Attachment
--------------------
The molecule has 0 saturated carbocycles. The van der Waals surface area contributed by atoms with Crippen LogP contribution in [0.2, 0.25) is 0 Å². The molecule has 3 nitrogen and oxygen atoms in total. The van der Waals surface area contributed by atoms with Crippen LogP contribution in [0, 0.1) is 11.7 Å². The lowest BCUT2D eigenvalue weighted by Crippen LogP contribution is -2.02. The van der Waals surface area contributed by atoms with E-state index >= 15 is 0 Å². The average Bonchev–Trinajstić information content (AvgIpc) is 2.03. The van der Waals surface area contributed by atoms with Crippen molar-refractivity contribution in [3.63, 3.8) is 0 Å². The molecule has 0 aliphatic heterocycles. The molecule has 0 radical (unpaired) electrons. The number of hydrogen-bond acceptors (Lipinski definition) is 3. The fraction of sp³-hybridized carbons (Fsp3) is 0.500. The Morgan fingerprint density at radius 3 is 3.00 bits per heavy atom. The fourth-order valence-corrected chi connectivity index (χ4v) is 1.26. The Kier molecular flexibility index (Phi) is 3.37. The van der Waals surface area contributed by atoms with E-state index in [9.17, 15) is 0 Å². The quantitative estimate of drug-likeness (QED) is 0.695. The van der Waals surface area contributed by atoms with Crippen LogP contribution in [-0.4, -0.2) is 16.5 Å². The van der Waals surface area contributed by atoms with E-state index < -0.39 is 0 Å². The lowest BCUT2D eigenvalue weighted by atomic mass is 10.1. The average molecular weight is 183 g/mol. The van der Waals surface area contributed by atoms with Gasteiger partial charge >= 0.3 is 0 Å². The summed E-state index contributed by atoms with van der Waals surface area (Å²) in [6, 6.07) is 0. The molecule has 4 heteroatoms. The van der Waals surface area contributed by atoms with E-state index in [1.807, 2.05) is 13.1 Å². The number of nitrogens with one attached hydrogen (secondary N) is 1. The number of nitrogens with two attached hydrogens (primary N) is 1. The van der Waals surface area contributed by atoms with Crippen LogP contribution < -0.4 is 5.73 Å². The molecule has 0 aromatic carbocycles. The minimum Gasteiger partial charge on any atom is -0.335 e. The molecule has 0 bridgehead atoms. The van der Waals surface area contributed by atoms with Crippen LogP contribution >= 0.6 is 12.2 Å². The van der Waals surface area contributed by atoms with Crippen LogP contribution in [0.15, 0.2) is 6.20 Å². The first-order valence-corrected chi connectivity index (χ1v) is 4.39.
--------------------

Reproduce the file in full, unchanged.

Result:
The molecule has 0 saturated carbocycles. The van der Waals surface area contributed by atoms with Crippen LogP contribution in [0.2, 0.25) is 0 Å². The molecule has 3 nitrogen and oxygen atoms in total. The van der Waals surface area contributed by atoms with Crippen LogP contribution in [0, 0.1) is 11.7 Å². The lowest BCUT2D eigenvalue weighted by Crippen LogP contribution is -2.02. The van der Waals surface area contributed by atoms with E-state index >= 15 is 0 Å². The average Bonchev–Trinajstić information content (AvgIpc) is 2.03. The van der Waals surface area contributed by atoms with Crippen molar-refractivity contribution in [3.63, 3.8) is 0 Å². The molecule has 0 aliphatic heterocycles. The molecule has 0 radical (unpaired) electrons. The number of hydrogen-bond acceptors (Lipinski definition) is 3. The fraction of sp³-hybridized carbons (Fsp3) is 0.500. The Morgan fingerprint density at radius 3 is 3.00 bits per heavy atom. The fourth-order valence-corrected chi connectivity index (χ4v) is 1.26. The Kier molecular flexibility index (Phi) is 3.37. The van der Waals surface area contributed by atoms with E-state index in [9.17, 15) is 0 Å². The quantitative estimate of drug-likeness (QED) is 0.695. The van der Waals surface area contributed by atoms with Crippen LogP contribution in [-0.4, -0.2) is 16.5 Å². The van der Waals surface area contributed by atoms with E-state index < -0.39 is 0 Å². The lowest BCUT2D eigenvalue weighted by atomic mass is 10.1. The average molecular weight is 183 g/mol. The van der Waals surface area contributed by atoms with Gasteiger partial charge >= 0.3 is 0 Å². The summed E-state index contributed by atoms with van der Waals surface area (Å²) in [6, 6.07) is 0. The molecule has 4 heteroatoms. The van der Waals surface area contributed by atoms with E-state index in [1.807, 2.05) is 13.1 Å². The number of nitrogens with one attached hydrogen (secondary N) is 1. The number of nitrogens with two attached hydrogens (primary N) is 1. The van der Waals surface area contributed by atoms with Crippen LogP contribution < -0.4 is 5.73 Å². The molecule has 0 aromatic carbocycles. The minimum Gasteiger partial charge on any atom is -0.335 e. The molecule has 0 bridgehead atoms. The van der Waals surface area contributed by atoms with Crippen LogP contribution >= 0.6 is 12.2 Å². The van der Waals surface area contributed by atoms with Crippen LogP contribution in [0.15, 0.2) is 6.20 Å². The first-order valence-corrected chi connectivity index (χ1v) is 4.39.